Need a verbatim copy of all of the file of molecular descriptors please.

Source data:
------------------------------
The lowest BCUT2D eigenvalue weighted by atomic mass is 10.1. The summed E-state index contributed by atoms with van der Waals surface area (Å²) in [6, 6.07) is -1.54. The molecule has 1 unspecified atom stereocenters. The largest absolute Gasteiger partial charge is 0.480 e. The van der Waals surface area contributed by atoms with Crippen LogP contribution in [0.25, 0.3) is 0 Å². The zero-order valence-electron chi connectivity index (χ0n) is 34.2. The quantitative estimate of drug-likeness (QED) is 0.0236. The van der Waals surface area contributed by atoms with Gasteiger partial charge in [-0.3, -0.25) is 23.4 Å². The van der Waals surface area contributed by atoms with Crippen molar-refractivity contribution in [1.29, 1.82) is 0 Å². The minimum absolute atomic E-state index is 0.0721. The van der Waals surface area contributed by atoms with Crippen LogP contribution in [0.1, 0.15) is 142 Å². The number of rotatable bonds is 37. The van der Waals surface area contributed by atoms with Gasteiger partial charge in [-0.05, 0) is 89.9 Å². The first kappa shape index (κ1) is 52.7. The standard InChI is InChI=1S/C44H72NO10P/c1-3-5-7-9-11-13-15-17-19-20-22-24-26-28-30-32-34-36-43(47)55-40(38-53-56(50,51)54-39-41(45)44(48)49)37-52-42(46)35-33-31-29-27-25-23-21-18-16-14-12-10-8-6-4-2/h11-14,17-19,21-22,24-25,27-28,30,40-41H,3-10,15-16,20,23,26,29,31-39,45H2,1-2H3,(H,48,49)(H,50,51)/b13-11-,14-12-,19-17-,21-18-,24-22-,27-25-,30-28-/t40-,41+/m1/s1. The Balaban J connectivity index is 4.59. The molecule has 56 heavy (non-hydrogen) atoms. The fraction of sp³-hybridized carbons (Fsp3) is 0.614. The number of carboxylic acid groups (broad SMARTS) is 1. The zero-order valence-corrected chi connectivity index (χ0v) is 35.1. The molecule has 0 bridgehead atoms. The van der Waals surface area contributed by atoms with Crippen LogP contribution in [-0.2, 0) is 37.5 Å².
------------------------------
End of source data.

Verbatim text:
The lowest BCUT2D eigenvalue weighted by atomic mass is 10.1. The summed E-state index contributed by atoms with van der Waals surface area (Å²) in [6, 6.07) is -1.54. The molecule has 1 unspecified atom stereocenters. The largest absolute Gasteiger partial charge is 0.480 e. The van der Waals surface area contributed by atoms with Crippen LogP contribution in [0.25, 0.3) is 0 Å². The zero-order valence-electron chi connectivity index (χ0n) is 34.2. The quantitative estimate of drug-likeness (QED) is 0.0236. The van der Waals surface area contributed by atoms with Gasteiger partial charge in [-0.3, -0.25) is 23.4 Å². The van der Waals surface area contributed by atoms with Crippen molar-refractivity contribution in [1.29, 1.82) is 0 Å². The minimum absolute atomic E-state index is 0.0721. The van der Waals surface area contributed by atoms with Crippen LogP contribution in [0.1, 0.15) is 142 Å². The number of rotatable bonds is 37. The van der Waals surface area contributed by atoms with Gasteiger partial charge in [-0.05, 0) is 89.9 Å². The first kappa shape index (κ1) is 52.7. The standard InChI is InChI=1S/C44H72NO10P/c1-3-5-7-9-11-13-15-17-19-20-22-24-26-28-30-32-34-36-43(47)55-40(38-53-56(50,51)54-39-41(45)44(48)49)37-52-42(46)35-33-31-29-27-25-23-21-18-16-14-12-10-8-6-4-2/h11-14,17-19,21-22,24-25,27-28,30,40-41H,3-10,15-16,20,23,26,29,31-39,45H2,1-2H3,(H,48,49)(H,50,51)/b13-11-,14-12-,19-17-,21-18-,24-22-,27-25-,30-28-/t40-,41+/m1/s1. The Balaban J connectivity index is 4.59. The molecule has 56 heavy (non-hydrogen) atoms. The fraction of sp³-hybridized carbons (Fsp3) is 0.614. The number of carboxylic acid groups (broad SMARTS) is 1. The zero-order valence-corrected chi connectivity index (χ0v) is 35.1. The molecule has 0 bridgehead atoms. The van der Waals surface area contributed by atoms with Crippen LogP contribution in [-0.2, 0) is 37.5 Å².